Scaling of Hunter Gatherer Camp Size and Human Sociality
43 Pages Posted: 26 Jul 2019 Last revised: 4 Nov 2021
Date Written: May 26, 2019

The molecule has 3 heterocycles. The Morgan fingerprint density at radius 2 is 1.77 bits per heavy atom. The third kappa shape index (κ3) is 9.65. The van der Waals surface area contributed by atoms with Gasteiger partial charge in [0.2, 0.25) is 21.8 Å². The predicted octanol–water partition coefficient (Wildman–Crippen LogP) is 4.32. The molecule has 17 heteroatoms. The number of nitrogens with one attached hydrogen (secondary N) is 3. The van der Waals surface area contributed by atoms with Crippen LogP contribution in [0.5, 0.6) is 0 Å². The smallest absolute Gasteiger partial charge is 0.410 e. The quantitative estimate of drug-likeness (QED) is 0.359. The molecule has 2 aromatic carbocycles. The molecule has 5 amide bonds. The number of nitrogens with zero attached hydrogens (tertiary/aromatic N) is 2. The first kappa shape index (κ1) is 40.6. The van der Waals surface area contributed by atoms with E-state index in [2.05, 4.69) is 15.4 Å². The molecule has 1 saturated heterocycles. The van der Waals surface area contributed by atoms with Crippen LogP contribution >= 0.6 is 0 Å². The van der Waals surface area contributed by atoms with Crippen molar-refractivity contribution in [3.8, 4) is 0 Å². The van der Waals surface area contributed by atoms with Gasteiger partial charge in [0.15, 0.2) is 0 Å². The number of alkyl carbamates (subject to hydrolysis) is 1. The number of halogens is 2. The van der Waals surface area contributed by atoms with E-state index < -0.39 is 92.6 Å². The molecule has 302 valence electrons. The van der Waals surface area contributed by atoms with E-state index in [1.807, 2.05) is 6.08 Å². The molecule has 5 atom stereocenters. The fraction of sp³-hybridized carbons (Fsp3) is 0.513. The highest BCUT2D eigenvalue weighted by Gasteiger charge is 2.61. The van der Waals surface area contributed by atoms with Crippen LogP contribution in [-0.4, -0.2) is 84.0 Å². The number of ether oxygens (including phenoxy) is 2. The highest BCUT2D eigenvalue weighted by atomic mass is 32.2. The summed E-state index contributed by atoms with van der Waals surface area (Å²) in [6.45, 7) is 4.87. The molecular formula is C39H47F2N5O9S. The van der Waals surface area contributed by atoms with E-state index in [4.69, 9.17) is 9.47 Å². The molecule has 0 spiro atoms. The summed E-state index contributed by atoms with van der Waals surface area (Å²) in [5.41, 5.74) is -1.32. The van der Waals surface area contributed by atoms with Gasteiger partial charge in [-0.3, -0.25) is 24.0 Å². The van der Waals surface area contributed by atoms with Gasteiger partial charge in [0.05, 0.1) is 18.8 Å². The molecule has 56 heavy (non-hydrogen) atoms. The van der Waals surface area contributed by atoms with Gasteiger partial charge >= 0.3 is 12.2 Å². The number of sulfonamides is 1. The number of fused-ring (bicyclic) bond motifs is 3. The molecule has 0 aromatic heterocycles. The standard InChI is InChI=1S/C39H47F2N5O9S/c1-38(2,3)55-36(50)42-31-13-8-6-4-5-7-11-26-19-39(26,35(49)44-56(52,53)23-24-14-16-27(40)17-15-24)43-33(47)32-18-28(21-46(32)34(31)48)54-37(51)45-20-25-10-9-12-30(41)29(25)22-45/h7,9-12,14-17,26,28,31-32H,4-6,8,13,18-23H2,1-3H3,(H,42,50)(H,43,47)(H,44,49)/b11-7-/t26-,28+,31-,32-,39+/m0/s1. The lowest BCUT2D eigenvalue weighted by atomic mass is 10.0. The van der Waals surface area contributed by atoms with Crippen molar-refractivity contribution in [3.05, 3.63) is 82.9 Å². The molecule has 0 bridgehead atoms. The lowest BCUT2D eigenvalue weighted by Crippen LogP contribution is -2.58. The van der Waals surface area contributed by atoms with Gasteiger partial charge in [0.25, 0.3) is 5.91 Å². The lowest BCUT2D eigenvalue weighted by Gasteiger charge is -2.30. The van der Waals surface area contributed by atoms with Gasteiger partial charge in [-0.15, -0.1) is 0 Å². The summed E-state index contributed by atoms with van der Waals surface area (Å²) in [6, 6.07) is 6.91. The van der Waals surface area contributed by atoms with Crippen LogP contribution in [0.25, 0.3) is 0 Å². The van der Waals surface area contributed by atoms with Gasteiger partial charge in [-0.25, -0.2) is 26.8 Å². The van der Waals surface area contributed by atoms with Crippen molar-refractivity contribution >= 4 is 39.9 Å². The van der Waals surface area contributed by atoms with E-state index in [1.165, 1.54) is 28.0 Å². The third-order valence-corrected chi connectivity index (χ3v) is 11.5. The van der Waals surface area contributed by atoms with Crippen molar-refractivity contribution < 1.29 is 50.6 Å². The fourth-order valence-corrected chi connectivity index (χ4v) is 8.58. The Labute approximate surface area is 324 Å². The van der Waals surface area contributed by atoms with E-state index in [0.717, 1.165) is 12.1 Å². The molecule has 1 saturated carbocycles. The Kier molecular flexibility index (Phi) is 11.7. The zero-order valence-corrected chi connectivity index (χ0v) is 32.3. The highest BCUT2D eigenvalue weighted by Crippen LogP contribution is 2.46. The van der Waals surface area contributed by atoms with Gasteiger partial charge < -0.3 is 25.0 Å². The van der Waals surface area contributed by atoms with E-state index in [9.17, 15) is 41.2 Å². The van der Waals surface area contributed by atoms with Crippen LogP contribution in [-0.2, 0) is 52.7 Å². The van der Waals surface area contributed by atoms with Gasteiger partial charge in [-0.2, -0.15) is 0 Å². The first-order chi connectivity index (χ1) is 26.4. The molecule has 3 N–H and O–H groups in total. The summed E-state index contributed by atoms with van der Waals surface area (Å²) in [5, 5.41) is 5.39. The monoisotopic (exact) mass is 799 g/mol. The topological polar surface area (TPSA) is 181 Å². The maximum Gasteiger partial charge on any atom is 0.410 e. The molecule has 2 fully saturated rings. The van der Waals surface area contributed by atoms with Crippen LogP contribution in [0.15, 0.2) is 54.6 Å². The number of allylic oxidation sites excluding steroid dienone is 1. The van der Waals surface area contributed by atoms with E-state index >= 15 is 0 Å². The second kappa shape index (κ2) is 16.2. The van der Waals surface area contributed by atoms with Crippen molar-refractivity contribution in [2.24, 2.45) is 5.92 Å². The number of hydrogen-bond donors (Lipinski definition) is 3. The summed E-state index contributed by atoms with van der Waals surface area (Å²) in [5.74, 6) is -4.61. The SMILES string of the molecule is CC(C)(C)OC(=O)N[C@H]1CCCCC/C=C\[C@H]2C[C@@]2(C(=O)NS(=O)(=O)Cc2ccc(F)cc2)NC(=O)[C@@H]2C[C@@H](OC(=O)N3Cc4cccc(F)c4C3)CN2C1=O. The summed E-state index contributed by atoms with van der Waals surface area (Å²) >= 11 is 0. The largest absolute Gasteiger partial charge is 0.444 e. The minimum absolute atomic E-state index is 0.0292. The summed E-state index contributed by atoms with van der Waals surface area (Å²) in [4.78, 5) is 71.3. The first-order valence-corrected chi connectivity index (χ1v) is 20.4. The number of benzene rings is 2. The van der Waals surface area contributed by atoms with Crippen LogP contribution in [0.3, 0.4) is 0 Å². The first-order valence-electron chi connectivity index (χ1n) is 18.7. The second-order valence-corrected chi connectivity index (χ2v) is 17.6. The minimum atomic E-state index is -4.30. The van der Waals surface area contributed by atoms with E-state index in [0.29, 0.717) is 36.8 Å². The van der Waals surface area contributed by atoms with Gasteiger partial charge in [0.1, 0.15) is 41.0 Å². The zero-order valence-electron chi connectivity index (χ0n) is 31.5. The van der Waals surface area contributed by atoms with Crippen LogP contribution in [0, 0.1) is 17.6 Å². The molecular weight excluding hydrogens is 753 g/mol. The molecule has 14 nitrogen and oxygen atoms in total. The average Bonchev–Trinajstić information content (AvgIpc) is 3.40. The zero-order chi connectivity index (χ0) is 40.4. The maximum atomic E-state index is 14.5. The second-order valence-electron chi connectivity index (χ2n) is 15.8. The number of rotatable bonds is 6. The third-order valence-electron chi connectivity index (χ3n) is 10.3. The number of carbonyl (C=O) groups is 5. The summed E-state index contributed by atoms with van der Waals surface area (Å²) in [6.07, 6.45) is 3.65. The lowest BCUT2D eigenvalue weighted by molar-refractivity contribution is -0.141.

One of the most commonly-observed properties of human settlements, both past and present, is the tendency for larger settlements to display higher population densities. Work in urban science and archaeology suggests this densification pattern reflects an emergent spatial equilibrium where individuals balance movement costs with social interaction benefits, leading to increases in aggregate productivity and social interdependence. In this context, it is perhaps not surprising that the more temporary camps created by mobile hunters and gatherers exhibit a tendency to become less dense with their population size. Here we examine why this difference occurs and consider conditions under which hunter-gatherer groups may transition to sedentism and densification. We investigate the relationship between population and area in mobile hunter-gatherer camps using a dataset, representing a large cross-cultural sample, derived from the ethnographic literature. We present a model based on the interplay between social interactions and scalar stress for the relationship between camp area and group size that describes the observed patterns among mobile hunter-gatherers. The model highlights the tradeoffs between the costs and benefits of proximity and interaction that are common to all human aggregations and specifies the constraints that must be overcome for economies of scale and cooperation to emerge.
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